It is evident from the views put forward by a number of stakeholders that more needs to be done to address the issue of visas and work permits directly with the EU, to ensure consistency of arrangements and clarity across all member states. There is potential for the UK Government to seek visa-free and work permit-free arrangements for the sector directly with the EU. The Trade and Cooperation Agreement (TCA) already contains work permit exemptions for certain short-term activities. However the list of activities permitted on visa-free short term business trips is limited, as are the contractual service supplier and independent professional categories of Mode 4 of the General Agreement on Trade in Services (GATS). Professionals such as musicians, artists, performers and journalists do not benefit from either arrangement. Given that the TCA contains a review clause for both parties to revisit the list of permitted activities for short-term business visitors, it may be possible for cultural and creative activities to be included in work permit exemptions across all 27 member states without re-opening the entire agreement.
Visa exemptions for certain activities also already exist between the EU and individual countries, and so again it would be possible for the UK Government to explore directly with the EU whether such an arrangement could be put in place for creative professionals from the UK. This could also be done without reopening the TCA.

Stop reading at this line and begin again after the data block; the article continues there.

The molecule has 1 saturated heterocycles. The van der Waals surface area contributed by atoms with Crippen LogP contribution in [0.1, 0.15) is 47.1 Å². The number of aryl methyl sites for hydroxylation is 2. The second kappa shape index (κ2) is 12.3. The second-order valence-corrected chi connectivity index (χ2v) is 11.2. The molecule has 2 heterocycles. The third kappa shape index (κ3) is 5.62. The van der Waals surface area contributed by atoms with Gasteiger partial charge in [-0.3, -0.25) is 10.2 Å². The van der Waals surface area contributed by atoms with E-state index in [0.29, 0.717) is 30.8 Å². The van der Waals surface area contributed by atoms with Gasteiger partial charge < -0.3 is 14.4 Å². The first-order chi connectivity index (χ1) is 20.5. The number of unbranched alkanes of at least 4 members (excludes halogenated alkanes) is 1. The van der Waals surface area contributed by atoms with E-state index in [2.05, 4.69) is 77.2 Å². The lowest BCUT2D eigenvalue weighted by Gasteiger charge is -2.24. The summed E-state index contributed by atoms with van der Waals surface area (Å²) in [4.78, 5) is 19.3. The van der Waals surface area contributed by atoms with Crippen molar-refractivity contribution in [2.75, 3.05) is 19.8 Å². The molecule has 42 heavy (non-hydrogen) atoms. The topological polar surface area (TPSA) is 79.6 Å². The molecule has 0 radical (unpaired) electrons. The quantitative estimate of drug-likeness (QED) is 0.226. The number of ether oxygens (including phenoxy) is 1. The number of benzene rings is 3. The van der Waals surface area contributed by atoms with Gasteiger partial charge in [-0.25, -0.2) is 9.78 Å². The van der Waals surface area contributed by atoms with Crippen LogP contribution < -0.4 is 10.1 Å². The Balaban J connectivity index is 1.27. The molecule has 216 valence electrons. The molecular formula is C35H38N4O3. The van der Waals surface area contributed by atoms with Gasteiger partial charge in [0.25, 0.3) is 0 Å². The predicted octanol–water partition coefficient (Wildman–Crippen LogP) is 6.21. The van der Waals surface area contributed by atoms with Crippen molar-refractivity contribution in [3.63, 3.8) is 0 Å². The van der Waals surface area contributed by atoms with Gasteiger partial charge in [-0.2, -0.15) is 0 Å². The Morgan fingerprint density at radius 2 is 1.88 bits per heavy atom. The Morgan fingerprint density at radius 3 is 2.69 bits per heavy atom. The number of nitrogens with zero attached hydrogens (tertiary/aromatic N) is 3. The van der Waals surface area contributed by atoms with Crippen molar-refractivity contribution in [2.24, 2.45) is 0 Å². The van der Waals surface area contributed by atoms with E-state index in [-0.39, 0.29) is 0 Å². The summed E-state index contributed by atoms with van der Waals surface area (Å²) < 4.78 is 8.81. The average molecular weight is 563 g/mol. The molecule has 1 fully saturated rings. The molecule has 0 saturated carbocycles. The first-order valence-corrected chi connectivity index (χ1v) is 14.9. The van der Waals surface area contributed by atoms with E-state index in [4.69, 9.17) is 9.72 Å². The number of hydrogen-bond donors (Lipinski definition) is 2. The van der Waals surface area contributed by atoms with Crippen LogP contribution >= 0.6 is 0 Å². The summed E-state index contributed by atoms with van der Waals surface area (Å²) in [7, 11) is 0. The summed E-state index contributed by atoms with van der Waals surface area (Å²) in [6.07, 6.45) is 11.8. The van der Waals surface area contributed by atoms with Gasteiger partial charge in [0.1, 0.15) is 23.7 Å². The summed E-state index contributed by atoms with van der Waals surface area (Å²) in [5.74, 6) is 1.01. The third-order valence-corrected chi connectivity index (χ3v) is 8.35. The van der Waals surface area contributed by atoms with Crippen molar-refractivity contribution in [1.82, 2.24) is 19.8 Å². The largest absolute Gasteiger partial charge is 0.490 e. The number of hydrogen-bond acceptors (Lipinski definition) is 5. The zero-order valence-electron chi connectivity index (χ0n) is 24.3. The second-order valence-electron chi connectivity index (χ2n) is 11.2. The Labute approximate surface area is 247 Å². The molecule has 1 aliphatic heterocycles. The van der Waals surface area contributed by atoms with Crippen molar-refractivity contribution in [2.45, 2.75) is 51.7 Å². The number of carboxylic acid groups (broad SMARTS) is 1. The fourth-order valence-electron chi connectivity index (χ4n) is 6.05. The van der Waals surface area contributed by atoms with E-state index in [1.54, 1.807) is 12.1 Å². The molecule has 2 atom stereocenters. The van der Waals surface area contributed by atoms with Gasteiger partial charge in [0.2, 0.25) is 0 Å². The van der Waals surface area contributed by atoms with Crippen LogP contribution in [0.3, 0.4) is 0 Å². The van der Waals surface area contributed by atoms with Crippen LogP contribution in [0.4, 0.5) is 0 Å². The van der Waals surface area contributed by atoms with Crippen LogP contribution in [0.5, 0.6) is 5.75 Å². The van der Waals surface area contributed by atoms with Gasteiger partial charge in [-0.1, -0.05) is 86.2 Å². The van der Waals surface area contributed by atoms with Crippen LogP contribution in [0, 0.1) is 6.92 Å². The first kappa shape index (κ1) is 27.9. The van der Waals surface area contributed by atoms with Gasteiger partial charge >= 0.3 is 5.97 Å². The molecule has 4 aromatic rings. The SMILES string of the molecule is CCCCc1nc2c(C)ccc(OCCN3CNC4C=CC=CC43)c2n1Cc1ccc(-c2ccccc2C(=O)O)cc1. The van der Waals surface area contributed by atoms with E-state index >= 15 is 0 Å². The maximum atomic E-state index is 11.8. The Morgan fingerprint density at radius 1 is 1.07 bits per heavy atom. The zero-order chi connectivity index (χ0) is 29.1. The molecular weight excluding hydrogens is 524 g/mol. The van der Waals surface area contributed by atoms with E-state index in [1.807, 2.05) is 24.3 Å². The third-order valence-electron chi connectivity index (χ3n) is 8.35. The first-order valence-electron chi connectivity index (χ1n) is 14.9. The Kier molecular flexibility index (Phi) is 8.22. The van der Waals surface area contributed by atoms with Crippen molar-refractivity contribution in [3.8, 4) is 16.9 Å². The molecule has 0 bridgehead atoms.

While there are clearly challenges, I see no reason why the UK Government could not open a dialogue with the EU to explore whether such arrangements would be possible, given their clear benefits to both sides in terms of supporting culture and creative sectors and facilitating cross-border cultural collaboration.
Representatives of the culture and creative sectors have made clear the urgency around these concerns, and I would be grateful if we could meet at an early opportunity to explore the issues set out above, and what other ways our governments can work together to overcome these challenges. I further propose that such a meeting be attended by the Scottish Minister for Europe and International Development, Jenny Gilruth MSP, to ensure that we are able to explore options effectively across relevant portfolios.
I am copying this letter to this letter to Michael Russell MSP, Cabinet Secretary for the Constitution, Europe and External Affairs, Scotland; Jenny Gilruth MSP, Minister for Europe and International Development, Scotland; Michael Gove MP, UK Chancellor of the Duchy of Lancaster; Dafydd Elis-Thomas MS, Deputy Minister for Culture, Sport and Tourism, Wales; and Deirdre Hargey MLA, Minister for Communities, Northern Ireland.
Fiona Hyslop, Cabinet Secretary for Economy, Fair Work and Culture.